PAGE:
Once the gray wash dried I took a small paint roller and applied a watered down white wash (Reserved White paint from Sherwin Williams). I used the same ratio of paint to water, I just mixed it up in a paint tray and kinda sloshed it on there. Again, this is very artistic so there’s no exact method. Once I rolled the paint on I took a lint free rag and smeared it all together so I didn’t have any paint drips. Remember, you can also use your paint scraper to distress the paint to get a more aged look.
Ok, once I applied the white wash I wasn’t super happy with how it was looking, so I started dipping my rag back in the gray wash and rubbing that around. You can see some of that progress in the photo below.
After rubbing the gray wash back over the top I just wasn’t happy. It looked too messy and had a bluish tint. Had this been on real brick I think it would have worked a little more to my favor, however it is faux panels and the dimension of the bricks was becoming somewhat lost. So next I took my chalk paint brush and dipped it into the Swiss Coffee Paint and used a dry brush affect to apply paint to each individual brick. I tried to avoid the “mortar”. Using the Swiss Coffee color here, because of it’s warmer tint, provided a better overall tone for the look I wanted.
I worked in rows, and once I finished with a row I’d take the brush and just rub it back and forth to blend it all. This was done with practically no paint on the brush.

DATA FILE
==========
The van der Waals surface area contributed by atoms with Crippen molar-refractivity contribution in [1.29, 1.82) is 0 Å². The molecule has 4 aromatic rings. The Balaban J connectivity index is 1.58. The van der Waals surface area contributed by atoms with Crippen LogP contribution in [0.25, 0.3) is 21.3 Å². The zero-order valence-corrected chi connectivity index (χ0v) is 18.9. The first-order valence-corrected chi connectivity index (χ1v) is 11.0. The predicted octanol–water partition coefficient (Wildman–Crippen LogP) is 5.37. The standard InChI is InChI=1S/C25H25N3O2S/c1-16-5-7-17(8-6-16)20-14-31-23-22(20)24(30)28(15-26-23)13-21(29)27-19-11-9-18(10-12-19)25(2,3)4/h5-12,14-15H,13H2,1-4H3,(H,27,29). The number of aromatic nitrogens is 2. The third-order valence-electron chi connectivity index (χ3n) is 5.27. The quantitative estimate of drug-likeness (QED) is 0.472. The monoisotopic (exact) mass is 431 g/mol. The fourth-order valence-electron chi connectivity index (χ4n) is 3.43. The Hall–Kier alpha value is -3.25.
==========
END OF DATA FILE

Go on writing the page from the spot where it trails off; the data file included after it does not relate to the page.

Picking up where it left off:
In the photo below you can see my progress. I started dry brushing from the bottom and worked my way up.
Once you have finished dry brushing, again distress if you feel necessary, and I actually went back and dipped my rag in the gray wash again to sort of define the mortar lines where I felt like they were lost.
I know this feels like a lot of layers of paint. You certainly don’t have to do everything I did, but I will say that when you have multiple layer and distress as you go, it really adds dimension as it reveals what you did underneath. So take this tutorial as a guide and see what you can come up with!
I can’t wait to show you guys the full reveal. The wall ended up looking so nice. As soon as that post is up I’ll come back and update this post with the finished results, but I didn’t want to give too much away too soon ; )
One Room Challenge Progress:
- 1st Week: Share the design plans
- This Week: DIY Faux Brick Wall
- 3rd Week: Install Vent Hood in Open Shelving
- 4th Week: 2×4 Kitchen Cabinets
- 5th Week: DIY Cabinet Doors
- 6th Week: Final Reveal